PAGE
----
Our passage for today is Matthew 6:25-34 – the commands are DO NOT BE ANXIOUS (Matthew 6:25, Luke 12:22), LOOK (Matthew 6:26), OBSERVE (Matthew 6:28), SEEK (Matthew 6:33, Luke 12:31), CONSIDER (Luke 12:27, 29), DO NOT SEEK, DO NOT KEEP WORRYING (Luke 12:29), DO NOT BE AFRAID (Luke 12:32). Worry distracts from the Word (Matthew 13:22, Mark 4:19, Luke 8:14, 10:41). See also Philippians 4:6, 2:20, 1 Peter 5:7, 1 Corinthians 7:32, 33, 34, 12:25, 2 Corinthians 11:28).
1. What would you do with the money if you won $1 million in a lump sum, or $50,000 per year for 20 years?
2. What does your answer reveal about your priorities? (Matthew 6:21)
3. Do you think that long-term savings, retirement plans, insurance policies, and real estate holdings reduce our sense of dependence on God? Do they give us missed placed security? (Matthew 6:19-20)
4. How does the issue of stockpiling things (Matthew 6:19-24 relate to our command passage on worry? (Matthew 6:25-34)
5. What is the root meaning of the word anxious? (Matthew 6:25, 27, 28, 31, 34)
6. What three aspects of life to people worry about more than anything else? (Matthew 6:25, 27)
7. Why are we commanded to look at the birds? (Matthew 6:26, Job 38:41a, Psalm 147:9b)
8. What did Jesus say in Matthew 6:27 that were he was in capable of accomplishing?
9. Why are we commanded to observe help the lilies of the field grow? (Matthew 6:28, 29, 30)
10. What phrase did Jesus frequently used to describe his disciples when they were filled with anxiety or fear? (Matthew 6:30, 8:26, 14:31, 16:8, Luke 12:28)
11. What characteristic of God should eliminate any need for anxiety on our part? (Matthew 6:31, 32, Luke 12:30b)
12. What does God want us to do when we are anxious about something? (Philippians 4:6, 1 Peter 5:7)
13. Who are the Gentiles? Why do they seek after the necessities of life? (Matthew 6:32a, Luke 12:30a)
14: how should we prioritize our lives if we want God to tend to our private concerns? (Matthew 6:33, Luke 12:31)
15. Why is it wrong to worry about tomorrow? (Matthew 6:33)
How to Set Priorities and Overcome Anxiety:
1. Invest in your eternal portfolio for the future (Matthew 6:19-24)
Our response to these two commands will determine our focus (Matthew 6:22-23) The lamp or lens of the body is the eye, it is our only means of vision. It’s through the eye that the body finds its way. If our vision is clear, which means the single, undivided, then the entire person has direction. When Jesus refers to the eye being bad, he’s probably using the Jewish colloquialism that means grudging or stingy. (Deuteronomy 15:9, hostile, Proverbs 23:6, selfish) hey man with an evil eye is one who chases after wealth (Proverbs 28:22).
Our response to these two commands will determine our service (Matthew 6:24). John Calvin said, “when riches hold the dominion of the heart, God has lost his authority.” The orders of the two masters are diametrically opposed and cannot coexist.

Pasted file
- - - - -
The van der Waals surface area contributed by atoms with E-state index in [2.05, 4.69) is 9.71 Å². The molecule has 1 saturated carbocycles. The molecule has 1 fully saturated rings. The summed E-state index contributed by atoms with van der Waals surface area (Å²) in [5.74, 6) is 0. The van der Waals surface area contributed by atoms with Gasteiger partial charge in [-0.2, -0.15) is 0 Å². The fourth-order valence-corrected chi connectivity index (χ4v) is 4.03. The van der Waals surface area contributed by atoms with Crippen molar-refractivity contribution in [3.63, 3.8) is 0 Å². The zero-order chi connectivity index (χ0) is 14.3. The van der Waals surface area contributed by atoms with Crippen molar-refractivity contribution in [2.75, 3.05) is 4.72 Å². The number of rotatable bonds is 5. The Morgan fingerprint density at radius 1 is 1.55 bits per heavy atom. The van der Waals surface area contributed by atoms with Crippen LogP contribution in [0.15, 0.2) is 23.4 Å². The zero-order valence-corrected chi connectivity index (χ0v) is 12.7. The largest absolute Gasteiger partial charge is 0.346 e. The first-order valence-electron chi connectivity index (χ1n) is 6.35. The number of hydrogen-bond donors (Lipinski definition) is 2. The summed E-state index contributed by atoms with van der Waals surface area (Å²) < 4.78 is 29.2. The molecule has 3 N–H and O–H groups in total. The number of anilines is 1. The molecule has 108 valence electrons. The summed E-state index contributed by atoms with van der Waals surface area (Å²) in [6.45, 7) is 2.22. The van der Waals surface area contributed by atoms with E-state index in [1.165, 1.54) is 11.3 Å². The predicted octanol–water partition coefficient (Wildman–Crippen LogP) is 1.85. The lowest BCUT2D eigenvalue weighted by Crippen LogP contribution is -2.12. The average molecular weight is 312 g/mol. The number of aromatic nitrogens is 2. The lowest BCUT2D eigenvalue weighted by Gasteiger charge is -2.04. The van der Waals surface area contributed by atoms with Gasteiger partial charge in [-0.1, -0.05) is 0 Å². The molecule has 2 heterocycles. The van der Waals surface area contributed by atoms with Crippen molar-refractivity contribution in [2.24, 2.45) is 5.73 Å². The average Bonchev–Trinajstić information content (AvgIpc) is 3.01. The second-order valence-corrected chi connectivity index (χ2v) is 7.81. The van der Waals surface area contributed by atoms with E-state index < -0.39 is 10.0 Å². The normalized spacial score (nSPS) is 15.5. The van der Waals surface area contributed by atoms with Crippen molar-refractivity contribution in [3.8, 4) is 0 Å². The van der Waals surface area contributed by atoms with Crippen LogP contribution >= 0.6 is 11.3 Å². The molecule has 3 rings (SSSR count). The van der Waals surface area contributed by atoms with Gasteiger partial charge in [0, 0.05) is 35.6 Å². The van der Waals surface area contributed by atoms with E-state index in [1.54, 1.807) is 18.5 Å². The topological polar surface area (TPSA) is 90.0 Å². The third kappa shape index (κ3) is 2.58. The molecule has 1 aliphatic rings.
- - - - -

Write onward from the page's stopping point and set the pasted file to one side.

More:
2. Take time to get an eternal perspective (Matthew 6:25-32)
The words “for this reason” look back to the previous verses (Matthew 6:19-24) that warned against stockpiling material things, which would ultimately monopolize our focus and become our master. When we become a slave to material things, we don’t own our possessions, they own us. Material things become a distraction to ministry. It appears that Jesus’ disciples were anxious about their future and these basic provisions.
The word “worry” literally means, “to divide, part, rip or tear apart.” The Greek word is generic and can be used in a positive way or a negative way. This God-given emotion when used in a positive way is the best translated “concern” or “care” and it describes an emotional energy that is available to tear apart the problems that we are facing today. You cannot turn this emotion on or off but you can turn it around or redirect it. Here are a few examples of this emotion directed in a positive way (2 Corinthians 11:28, Philippians 2:19-21, 1 Corinthians 12:25).
When you are concerned, that concern begins to mobilize the energies in your body. The adrenaline surges through your bloodstream. You find your muscles begin to tighten, you begin to get ready to do things, and you are prepared for action. But if you’re concerned is directed toward the future, tomorrow rather than today, all that emotional energy that is designed to tear up the problems now begins to tear you up. This is why people that worry get stomach ulcers. All sorts of chemicals begin sloshing around inside of their stomachs. Those chemicals begin to eat at the lining of the stomach walls.
Anxiety may will be the most common psychiatric disorder in the United States. Some 65% of all new prescriptions that physicians write are for anxiety. As many as 4% of the population suffers from anxiety disorder, with 2% experiencing panic attacks.
A. There are two ways this emotion is used negatively. The first way this emotions can be used in a sinful way is when it focuses on temporal values or things of lesser importance. This worry is a dividing care, distracting the heart from the true objective of life (Matthew 13:22, Luke 10:38-42).